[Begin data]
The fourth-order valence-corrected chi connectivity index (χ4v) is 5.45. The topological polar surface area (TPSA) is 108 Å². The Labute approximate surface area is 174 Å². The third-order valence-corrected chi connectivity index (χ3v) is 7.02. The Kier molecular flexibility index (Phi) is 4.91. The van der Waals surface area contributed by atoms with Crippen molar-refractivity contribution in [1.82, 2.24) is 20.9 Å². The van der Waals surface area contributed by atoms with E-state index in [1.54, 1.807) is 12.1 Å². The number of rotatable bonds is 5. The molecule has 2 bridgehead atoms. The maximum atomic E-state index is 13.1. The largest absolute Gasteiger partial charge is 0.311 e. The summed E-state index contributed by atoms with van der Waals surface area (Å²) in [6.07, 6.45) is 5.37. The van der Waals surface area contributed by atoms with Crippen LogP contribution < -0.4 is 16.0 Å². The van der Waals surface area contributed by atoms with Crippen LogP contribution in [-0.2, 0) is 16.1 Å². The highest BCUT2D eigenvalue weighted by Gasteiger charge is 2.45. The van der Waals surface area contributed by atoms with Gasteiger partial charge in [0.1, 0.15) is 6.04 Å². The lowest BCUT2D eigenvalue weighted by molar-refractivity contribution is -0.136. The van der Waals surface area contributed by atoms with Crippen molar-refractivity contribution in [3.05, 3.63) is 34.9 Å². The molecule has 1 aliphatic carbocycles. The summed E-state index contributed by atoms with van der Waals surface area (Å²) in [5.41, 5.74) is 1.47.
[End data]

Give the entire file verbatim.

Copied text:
The fourth-order valence-corrected chi connectivity index (χ4v) is 5.45. The topological polar surface area (TPSA) is 108 Å². The Labute approximate surface area is 174 Å². The third-order valence-corrected chi connectivity index (χ3v) is 7.02. The Kier molecular flexibility index (Phi) is 4.91. The van der Waals surface area contributed by atoms with Crippen molar-refractivity contribution in [1.82, 2.24) is 20.9 Å². The van der Waals surface area contributed by atoms with E-state index in [1.54, 1.807) is 12.1 Å². The number of rotatable bonds is 5. The molecule has 2 bridgehead atoms. The maximum atomic E-state index is 13.1. The largest absolute Gasteiger partial charge is 0.311 e. The summed E-state index contributed by atoms with van der Waals surface area (Å²) in [6.07, 6.45) is 5.37. The van der Waals surface area contributed by atoms with Crippen LogP contribution < -0.4 is 16.0 Å². The van der Waals surface area contributed by atoms with Crippen LogP contribution in [-0.2, 0) is 16.1 Å². The highest BCUT2D eigenvalue weighted by Gasteiger charge is 2.45. The van der Waals surface area contributed by atoms with Gasteiger partial charge in [0.1, 0.15) is 6.04 Å². The lowest BCUT2D eigenvalue weighted by molar-refractivity contribution is -0.136. The van der Waals surface area contributed by atoms with Crippen molar-refractivity contribution in [3.05, 3.63) is 34.9 Å². The molecule has 1 aliphatic carbocycles. The summed E-state index contributed by atoms with van der Waals surface area (Å²) in [5.41, 5.74) is 1.47.